OTTAWA, Sept. 14, 2016 /CNW/ - The Prime Minister, Justin Trudeau, today announced that the Premier of the State Council of the People's Republic of China, Li Keqiang, will travel to Ottawa and Montréal, Canada for an official visit from September 21 to 24, 2016.
While in Ottawa, Premier Li will meet with the Prime Minister and other senior officials to continue to deepen a stronger, more stable relationship between Canada and China.
During the visit, the two leaders will also explore how to expand the potential of the Canada-China relationship and create new opportunities for the middle class and those working hard to join it -- including in the areas of trade and investment, environmental cooperation, legal and judicial collaboration, cultural exchanges and people-to-people ties.
Premier Li will then travel to Montréal where he will meet with senior political leaders, leading businesspeople and members of the Chinese-Canadian community.
"After being so warmly welcomed during my first official visit to China, it will be a great pleasure to welcome Premier Li to Canada next week. Together, we will build on the progress made during my visit to China, deepening understanding between our two countries, and working on growing our economies and strengthening the middle class."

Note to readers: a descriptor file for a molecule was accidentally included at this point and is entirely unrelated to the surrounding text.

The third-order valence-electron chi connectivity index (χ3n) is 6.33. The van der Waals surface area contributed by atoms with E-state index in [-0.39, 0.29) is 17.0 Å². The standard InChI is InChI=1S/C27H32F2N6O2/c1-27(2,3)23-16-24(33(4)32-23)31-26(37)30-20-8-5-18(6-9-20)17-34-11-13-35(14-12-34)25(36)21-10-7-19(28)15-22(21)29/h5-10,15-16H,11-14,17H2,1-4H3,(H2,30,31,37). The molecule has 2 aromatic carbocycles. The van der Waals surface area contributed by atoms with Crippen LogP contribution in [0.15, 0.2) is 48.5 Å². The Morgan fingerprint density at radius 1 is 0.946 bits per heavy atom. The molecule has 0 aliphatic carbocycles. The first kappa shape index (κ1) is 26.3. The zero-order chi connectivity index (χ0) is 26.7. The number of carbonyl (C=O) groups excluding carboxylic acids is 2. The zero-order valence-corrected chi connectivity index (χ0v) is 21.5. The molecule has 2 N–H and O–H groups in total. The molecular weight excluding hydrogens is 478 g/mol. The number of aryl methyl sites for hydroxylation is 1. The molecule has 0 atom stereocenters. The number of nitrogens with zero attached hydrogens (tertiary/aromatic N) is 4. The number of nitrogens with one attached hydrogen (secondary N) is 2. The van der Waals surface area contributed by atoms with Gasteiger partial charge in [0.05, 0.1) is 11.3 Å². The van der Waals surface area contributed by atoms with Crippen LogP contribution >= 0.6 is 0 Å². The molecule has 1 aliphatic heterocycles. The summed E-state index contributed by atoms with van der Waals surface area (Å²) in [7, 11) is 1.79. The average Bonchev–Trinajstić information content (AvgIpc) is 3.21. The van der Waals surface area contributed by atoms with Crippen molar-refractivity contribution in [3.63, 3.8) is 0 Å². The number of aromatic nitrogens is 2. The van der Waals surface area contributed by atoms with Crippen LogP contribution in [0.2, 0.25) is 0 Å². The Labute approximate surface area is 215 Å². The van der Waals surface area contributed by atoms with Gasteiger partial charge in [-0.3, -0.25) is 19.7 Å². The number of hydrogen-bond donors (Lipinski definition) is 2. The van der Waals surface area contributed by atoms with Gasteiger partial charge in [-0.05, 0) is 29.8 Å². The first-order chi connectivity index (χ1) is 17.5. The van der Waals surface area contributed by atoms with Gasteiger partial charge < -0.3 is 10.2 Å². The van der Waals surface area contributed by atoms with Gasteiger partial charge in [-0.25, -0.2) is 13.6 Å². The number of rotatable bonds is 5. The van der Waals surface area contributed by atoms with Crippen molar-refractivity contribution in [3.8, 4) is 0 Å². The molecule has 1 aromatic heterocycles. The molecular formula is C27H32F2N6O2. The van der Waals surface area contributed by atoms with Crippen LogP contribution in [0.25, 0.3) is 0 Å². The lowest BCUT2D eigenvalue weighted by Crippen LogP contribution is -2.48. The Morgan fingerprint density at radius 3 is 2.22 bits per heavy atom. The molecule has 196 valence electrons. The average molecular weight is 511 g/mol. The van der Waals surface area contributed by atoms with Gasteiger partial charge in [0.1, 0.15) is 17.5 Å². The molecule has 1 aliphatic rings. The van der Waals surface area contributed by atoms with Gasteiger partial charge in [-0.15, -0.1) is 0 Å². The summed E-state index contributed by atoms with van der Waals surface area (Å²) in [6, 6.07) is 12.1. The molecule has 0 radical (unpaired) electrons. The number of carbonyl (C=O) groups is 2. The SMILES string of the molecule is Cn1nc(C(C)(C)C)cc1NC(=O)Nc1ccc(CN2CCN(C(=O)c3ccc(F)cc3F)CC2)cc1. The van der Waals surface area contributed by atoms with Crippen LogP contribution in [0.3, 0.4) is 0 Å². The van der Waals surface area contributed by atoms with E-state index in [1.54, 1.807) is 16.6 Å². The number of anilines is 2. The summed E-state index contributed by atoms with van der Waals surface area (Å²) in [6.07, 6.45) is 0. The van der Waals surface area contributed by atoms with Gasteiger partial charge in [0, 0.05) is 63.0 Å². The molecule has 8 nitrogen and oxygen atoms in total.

—Rt. Hon. Justin Trudeau, Prime Minister of Canada
- Canada and China established formal diplomatic relations in 1970.
- Both countries enjoy strong people-to-people ties with Canadians of Chinese descent making up approximately 4.5 percent of Canada's population.
- China is Canada's second-largest single-country trading partner.
- Two-way merchandise trade between Canada and China amounted to nearly $85.8 billion in 2015, a 10.1 percent increase over 2014, and accounted for 8.1 percent of Canada's total merchandise trade. In 2015, bilateral merchandise trade with Hong Kong reached $4.2 billion.
- Canada's two-way foreign direct investment relationship with China reached $33 billion at the end of 2015 and two-way investment relationship with Hong Kong amounted to $23.7 billion in 2015.
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SOURCE Prime Minister's Office
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